What I “learned” from doing a Social Media Digital Detox….
This time of year is busy for everyone, leaving us wishing we had a “pause” button or a slow down button or hell, even a rewind or do-over button. For me, this has been an extraordinarily busy year, even for someone who has always thrived off of juggling multiple and competing priorities. It has been full of traveling, grant writing, public speaking, filming and most importantly: parenting. A couple of months ago, I had been feeling increasingly more distracted, at a time in which work and family life needed more attention. My children were all starting new school years, new schools, new sports’ teams; I was wrapping up filming and working on several large scale projects at the University. Yet, I was feeling massively distracted. I was juggling multiple balls, yet tripping over the balls I had already dropped. I knew I needed to make a change, I “just didn’t have the time to do it.” Which is the case – anything that is good for us, like yoga, we “just don’t have the time for” – at a time when we may need it most. On a beautiful fall day, I sat outside with my children playing while I was checking and posting on Instagram, Twitter, Facebook, and Snapchat. They were giggling and laughing – all huddled together. I looked up and though I should have been amused along with them, I was overwhelmed by sadness, as I didn’t know why they were so delighted. I missed the whole thing. I was missing the good stuff. Later that afternoon, my youngest pretended his sippy cup was a smartphone. On a long walk with my best friend (who has been battling advanced stage breast cancer) she stopped me in the road and said, “You need to get out of your head.” And, there it was. She does not have a Facebook account. Or Twitter. Or Pinterest. Or Tumbler, Instagram, you get the gist. She has been through a hell most of us will never fully understand and is one of the most “present “people I know – the live each day like it’s your last types of girl – because she has to be. She embraces all the good stuff because she does not know how long she’s actually going to have the good stuff. In that moment, I knew I had to shake things up. On that particular stretch of our street (looking at my beautiful friend telling me, the psychologist, that I had to get out of my head), I had a rare moment of clarity. Those moments are hard to come by when you are multitasking at 100 miles a minute, fully caffeinated and so in control, you’re out of control.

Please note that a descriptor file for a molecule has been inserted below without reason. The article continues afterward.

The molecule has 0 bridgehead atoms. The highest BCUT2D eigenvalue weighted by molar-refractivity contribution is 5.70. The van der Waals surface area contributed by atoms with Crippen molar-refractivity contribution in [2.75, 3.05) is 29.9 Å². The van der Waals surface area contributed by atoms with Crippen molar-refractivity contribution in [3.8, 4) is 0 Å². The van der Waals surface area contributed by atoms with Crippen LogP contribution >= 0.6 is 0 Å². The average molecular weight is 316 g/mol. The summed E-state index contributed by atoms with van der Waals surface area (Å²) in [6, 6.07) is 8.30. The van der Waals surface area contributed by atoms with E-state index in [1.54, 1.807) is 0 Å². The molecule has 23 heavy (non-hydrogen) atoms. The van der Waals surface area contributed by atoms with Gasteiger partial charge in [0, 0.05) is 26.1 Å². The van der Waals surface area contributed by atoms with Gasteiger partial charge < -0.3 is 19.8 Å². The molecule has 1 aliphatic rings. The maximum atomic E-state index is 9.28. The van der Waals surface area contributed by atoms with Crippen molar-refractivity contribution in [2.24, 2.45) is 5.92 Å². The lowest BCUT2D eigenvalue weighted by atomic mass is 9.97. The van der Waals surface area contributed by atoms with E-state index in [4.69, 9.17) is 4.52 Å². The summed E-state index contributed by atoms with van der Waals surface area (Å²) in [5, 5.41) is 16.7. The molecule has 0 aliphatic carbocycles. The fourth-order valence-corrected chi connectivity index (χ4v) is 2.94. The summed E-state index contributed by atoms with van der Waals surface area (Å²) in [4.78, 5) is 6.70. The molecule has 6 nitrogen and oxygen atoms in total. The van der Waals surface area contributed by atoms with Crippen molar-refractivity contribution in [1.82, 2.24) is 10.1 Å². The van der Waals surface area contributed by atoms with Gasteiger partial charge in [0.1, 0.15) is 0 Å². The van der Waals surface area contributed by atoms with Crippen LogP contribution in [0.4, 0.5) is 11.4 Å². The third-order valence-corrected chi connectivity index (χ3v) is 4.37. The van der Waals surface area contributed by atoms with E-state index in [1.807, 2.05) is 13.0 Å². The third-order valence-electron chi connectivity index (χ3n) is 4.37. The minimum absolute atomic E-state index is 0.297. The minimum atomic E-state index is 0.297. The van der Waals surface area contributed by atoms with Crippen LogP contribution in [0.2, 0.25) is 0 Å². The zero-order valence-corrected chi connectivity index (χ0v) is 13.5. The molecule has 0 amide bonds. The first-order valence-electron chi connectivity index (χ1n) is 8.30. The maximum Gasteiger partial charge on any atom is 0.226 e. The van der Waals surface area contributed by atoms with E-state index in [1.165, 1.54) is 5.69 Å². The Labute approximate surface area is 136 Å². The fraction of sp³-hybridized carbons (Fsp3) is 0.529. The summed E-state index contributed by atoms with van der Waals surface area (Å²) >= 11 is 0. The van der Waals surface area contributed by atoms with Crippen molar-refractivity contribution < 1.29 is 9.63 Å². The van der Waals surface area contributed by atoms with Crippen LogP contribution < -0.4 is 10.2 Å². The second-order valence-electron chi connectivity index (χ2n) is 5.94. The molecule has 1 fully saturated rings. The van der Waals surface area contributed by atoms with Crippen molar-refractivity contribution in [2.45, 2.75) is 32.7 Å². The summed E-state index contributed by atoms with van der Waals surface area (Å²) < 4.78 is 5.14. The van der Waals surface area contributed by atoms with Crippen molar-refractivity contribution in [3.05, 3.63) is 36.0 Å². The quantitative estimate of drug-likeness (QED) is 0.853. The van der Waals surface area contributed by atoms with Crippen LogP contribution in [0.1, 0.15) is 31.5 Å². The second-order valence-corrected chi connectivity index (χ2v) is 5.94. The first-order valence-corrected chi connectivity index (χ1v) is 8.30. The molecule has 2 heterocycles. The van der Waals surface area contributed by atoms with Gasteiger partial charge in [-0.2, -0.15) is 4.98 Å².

I wasn’t present. I wasn’t available. I wasn’t focused. In addition to my work as a psychologist, I am a preacher/ teacher/ entertainer who lectures routinely about stress management and mindfulness particularly for stressful and traumatic times, and yet I had forgotten that I’m not invincible or unaffected either. I was distracted and was distracting myself – spending too much time buried in my phone and online. How did this happen to the girl who did not know what Twitter was 2 years ago? Or the girl who once thought Instagram was only for the Kardashian women sharing their scantily clad photos? I decided to put the brakes on it, even though all of my publicist and public relations friends strongly advised me otherwise, particularly in the months building up to the second season of Seven Year Switch. I planned to do it for 2 weeks. Two weeks became a month. A month became two months. So, now I’m writing about it because I LEARNED SOMETHING. I don’t know if it is because I simply stopped logging in (I deleted the apps from my phone so I couldn’t just check on a whim) or by doing meditation (something that I started recently thru a great app of course!)
After a few short days, I noticed just HOW MUCH people in my life focus on social media – whether it’s the source of news, gossip, trends or the sole means of communication they have with people in their lives. I also noticed my knee jerk reaction – when I’m bored, to log onto Facebook. When I’m stressed out, to distract myself with Twitter. When I’m lonely, check my Instagram feed. When I’m sad, all of the above so I may feel euphoric over someone else’s fantastic online portrayal of life. When I am with friends and we are catching up (aka gossiping), we just pass the smartphone and social media feeds as they are some sort of tasty hor’dourves for our souls.